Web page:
APH reports 11 new confirmed cases, all in Sault area

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COVID-19 in Algoma

Algoma Public Health (APH) is reporting 11 new confirmed cases of COVID-19 today, a daily new case count not seen since early January of 2021. Yesterday APH reported 2 new confirmed cases in the Sault area as well, #487 and #488, with cause of exposure close contact.

Cases #489 through #499 are all reported to be self-isolating with 10 of those cases reported as cause of exposure due to close contact and one unknown.

Through contact tracing, all close contacts have been notified.

Details of Confirmed Cases:
  • Case #489 – cause of exposure close contact after tested on October 22, 2021
  • Case #490 – cause of exposure close contact after tested on October 22, 2021
  • Case #491 – cause of exposure close contact after tested on October 22, 2021
  • Case #492 – cause of exposure close contact after tested on October 22, 2021
  • Case #493 – cause of exposure close contact after tested on October 22, 2021
  • Case #494 – cause of exposure close contact after tested on October 22, 2021
  • Case #495 – cause of exposure close contact after tested on October 22, 2021
  • Case #496 – cause of exposure unknown after tested on October 22, 2021
  • Case #497 – cause of exposure close contact after tested on October 22, 2021
  • Case #498 – cause of exposure close contact after tested on October 22, 2021
  • Case #499 – cause of exposure close contact after tested on October 23, 2021
Status of cases in Algoma:
Tested Confirmed
cases
Active
cases

Currently
hospitalized

Resolved
cases
Deceased
172,404 499 20 0 479 8
Updated: October 23, 2021, 4:00 PM

View current situation in Algoma and the updated status of cases in Algoma.

Immunization Status of Cases

Between July 1, 2021 – September 21st, 2021 there were 65 cases of COVID-19 reported in Algoma. Of these, 15 cases (23.1%) were in fully vaccinated individuals and 50 cases (76.9%) were in unvaccinated or partially vaccinated individuals.

VOC update:

Variants of concern continue to circulate in Algoma. VOCs are concerning because, depending on what type of mutations are present, they may spread more aggressively, lead to more severe disease, or have reduced vaccine efficacy. Recent results from additional laboratory testing have detected the following VOCs in Algoma:

  • B.1.1.7 (Alpha), first detected in the UK
  • B.1.617.2 (Delta), first detected in India
  • P.1 (Gamma), first detected in Brazil
Algoma regions with COVID-19 cases reported in the past 14 days include:
  • Sault Ste. Marie and area
  • North Algoma and area

Unknown exposure means the person did not have recent international travel or close contact with a known confirmed case. How the person acquired the virus is not known.

Close contact means the person acquired their infection through close contact with a known confirmed case. For example, living together with a case, or spending more than 15 minutes with a case while less than 2 metres apart, are considered high risk close contact exposures.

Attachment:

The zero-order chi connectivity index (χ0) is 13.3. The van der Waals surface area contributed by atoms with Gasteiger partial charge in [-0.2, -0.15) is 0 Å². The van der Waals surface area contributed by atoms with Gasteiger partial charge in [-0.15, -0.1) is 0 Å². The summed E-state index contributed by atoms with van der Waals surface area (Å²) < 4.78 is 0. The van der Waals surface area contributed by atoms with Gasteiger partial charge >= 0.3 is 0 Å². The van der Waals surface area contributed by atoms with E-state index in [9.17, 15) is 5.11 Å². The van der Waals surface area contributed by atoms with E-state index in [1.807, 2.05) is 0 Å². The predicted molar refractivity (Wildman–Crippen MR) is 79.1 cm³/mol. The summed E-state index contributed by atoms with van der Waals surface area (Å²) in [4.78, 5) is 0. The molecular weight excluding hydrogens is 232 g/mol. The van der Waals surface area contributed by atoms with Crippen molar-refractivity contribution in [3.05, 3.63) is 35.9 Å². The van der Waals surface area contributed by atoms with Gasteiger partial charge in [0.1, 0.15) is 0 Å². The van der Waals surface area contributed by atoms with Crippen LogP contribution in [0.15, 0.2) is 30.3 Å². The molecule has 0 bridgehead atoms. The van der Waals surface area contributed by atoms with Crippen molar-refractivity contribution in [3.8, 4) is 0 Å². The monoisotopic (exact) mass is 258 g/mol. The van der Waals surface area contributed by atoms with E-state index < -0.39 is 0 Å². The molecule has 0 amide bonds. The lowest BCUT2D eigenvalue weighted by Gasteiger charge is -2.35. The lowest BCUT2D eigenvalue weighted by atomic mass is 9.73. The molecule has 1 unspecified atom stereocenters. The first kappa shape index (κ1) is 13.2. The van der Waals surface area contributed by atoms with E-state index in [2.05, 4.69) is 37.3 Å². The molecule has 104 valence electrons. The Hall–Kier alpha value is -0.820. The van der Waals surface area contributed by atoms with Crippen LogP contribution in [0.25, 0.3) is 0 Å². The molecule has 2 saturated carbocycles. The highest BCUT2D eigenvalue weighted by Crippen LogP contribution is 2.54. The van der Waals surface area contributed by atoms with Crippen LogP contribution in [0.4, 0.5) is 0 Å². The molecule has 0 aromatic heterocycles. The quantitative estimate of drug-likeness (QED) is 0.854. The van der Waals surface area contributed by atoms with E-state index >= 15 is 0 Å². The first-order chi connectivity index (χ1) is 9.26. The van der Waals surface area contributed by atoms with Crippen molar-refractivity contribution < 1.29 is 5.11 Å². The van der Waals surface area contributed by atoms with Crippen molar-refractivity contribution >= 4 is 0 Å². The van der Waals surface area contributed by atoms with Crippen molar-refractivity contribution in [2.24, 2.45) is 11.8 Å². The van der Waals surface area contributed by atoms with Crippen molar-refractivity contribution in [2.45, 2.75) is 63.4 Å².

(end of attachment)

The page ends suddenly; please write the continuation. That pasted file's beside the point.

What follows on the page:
International travel means the person acquired their infection from travel outside of Canada.

Critical Actions:
  • Anyone who is ill, even with mild symptoms, must stay home and self-isolate away from others.
  • As of September 22, 2021, you must be fully vaccinated and provide proof of vaccination to access certain indoor businesses and settings. Learn where you will need to show proof of vaccination, and how to get and use your vaccine receipt at: covid-19.ontario.ca/proof-covid-19-vaccination
  • Ontario is currently in Step 3 of Ontario’s Three-Step Roadmap to Reopen. This three-step plan to safely and gradually lift public health measures based on ongoing progress of provincewide vaccination rates and improvements of key public health and health care indicators.
  • If you are considering going to a private gathering, indoor or outside, the Public Health Agency of Canada (Healthy Canadians) released recommendations on things to keep in mind. When out in public, like workplaces, public transit and stores, continue to follow public health guidance that has been put in place to minimize the risk of spread. Wear your mask, practice physical distancing and wash your hands.
  • Regardless if you are unvaccinated, partially vaccinated, or fully vaccinated, if you are sick or have symptoms, you should stay home and get tested for COVID-19.
  • As of October 2, 2020, the mandatory masking policy was extended to all of Ontario for all indoor settings across the province, such as businesses, facilities and workplaces.

3 COMMENTS

    • Or the testing is changing.
      None of these cases are symptomatic and the original exposure also wasn’t symptomatic.
      Combine the accepted 50% false positive test rates and the shifting cycle counts these ‘cases’ are as insignificant as could be.
      Gotta keep people scared, isolated and paranoid under the New Normal Regime.

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